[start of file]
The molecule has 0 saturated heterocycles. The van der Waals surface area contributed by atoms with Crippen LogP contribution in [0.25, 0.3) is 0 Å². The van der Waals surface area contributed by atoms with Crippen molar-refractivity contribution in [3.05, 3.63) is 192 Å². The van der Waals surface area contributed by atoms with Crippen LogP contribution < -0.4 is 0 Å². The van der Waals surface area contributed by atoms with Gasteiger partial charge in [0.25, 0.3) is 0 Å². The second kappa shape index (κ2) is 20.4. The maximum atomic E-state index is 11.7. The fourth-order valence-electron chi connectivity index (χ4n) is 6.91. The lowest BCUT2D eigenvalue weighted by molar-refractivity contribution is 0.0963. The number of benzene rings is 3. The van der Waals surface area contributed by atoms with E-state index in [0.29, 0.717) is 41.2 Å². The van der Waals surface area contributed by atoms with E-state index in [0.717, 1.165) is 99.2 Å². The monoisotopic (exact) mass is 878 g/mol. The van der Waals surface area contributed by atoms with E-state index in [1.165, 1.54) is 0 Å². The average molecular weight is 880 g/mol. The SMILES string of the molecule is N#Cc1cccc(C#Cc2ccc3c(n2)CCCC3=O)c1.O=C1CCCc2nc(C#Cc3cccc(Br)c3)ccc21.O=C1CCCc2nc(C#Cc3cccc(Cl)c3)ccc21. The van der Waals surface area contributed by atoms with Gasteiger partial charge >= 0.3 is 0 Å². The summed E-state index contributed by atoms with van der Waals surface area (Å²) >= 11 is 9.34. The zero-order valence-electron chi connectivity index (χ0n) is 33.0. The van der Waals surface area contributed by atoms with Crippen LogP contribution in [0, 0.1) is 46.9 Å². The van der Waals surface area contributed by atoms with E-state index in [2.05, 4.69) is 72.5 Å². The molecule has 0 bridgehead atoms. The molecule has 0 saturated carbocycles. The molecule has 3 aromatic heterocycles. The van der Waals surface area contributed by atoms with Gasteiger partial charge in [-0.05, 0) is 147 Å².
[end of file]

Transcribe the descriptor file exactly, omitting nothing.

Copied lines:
The molecule has 0 saturated heterocycles. The van der Waals surface area contributed by atoms with Crippen LogP contribution in [0.25, 0.3) is 0 Å². The van der Waals surface area contributed by atoms with Crippen molar-refractivity contribution in [3.05, 3.63) is 192 Å². The van der Waals surface area contributed by atoms with Crippen LogP contribution < -0.4 is 0 Å². The van der Waals surface area contributed by atoms with Gasteiger partial charge in [0.25, 0.3) is 0 Å². The second kappa shape index (κ2) is 20.4. The maximum atomic E-state index is 11.7. The fourth-order valence-electron chi connectivity index (χ4n) is 6.91. The lowest BCUT2D eigenvalue weighted by molar-refractivity contribution is 0.0963. The number of benzene rings is 3. The van der Waals surface area contributed by atoms with E-state index in [0.29, 0.717) is 41.2 Å². The van der Waals surface area contributed by atoms with E-state index in [0.717, 1.165) is 99.2 Å². The monoisotopic (exact) mass is 878 g/mol. The van der Waals surface area contributed by atoms with E-state index in [1.165, 1.54) is 0 Å². The average molecular weight is 880 g/mol. The SMILES string of the molecule is N#Cc1cccc(C#Cc2ccc3c(n2)CCCC3=O)c1.O=C1CCCc2nc(C#Cc3cccc(Br)c3)ccc21.O=C1CCCc2nc(C#Cc3cccc(Cl)c3)ccc21. The van der Waals surface area contributed by atoms with Gasteiger partial charge >= 0.3 is 0 Å². The summed E-state index contributed by atoms with van der Waals surface area (Å²) >= 11 is 9.34. The zero-order valence-electron chi connectivity index (χ0n) is 33.0. The van der Waals surface area contributed by atoms with Crippen LogP contribution in [0, 0.1) is 46.9 Å². The van der Waals surface area contributed by atoms with E-state index in [2.05, 4.69) is 72.5 Å². The molecule has 0 bridgehead atoms. The molecule has 0 saturated carbocycles. The molecule has 3 aromatic heterocycles. The van der Waals surface area contributed by atoms with Gasteiger partial charge in [-0.05, 0) is 147 Å².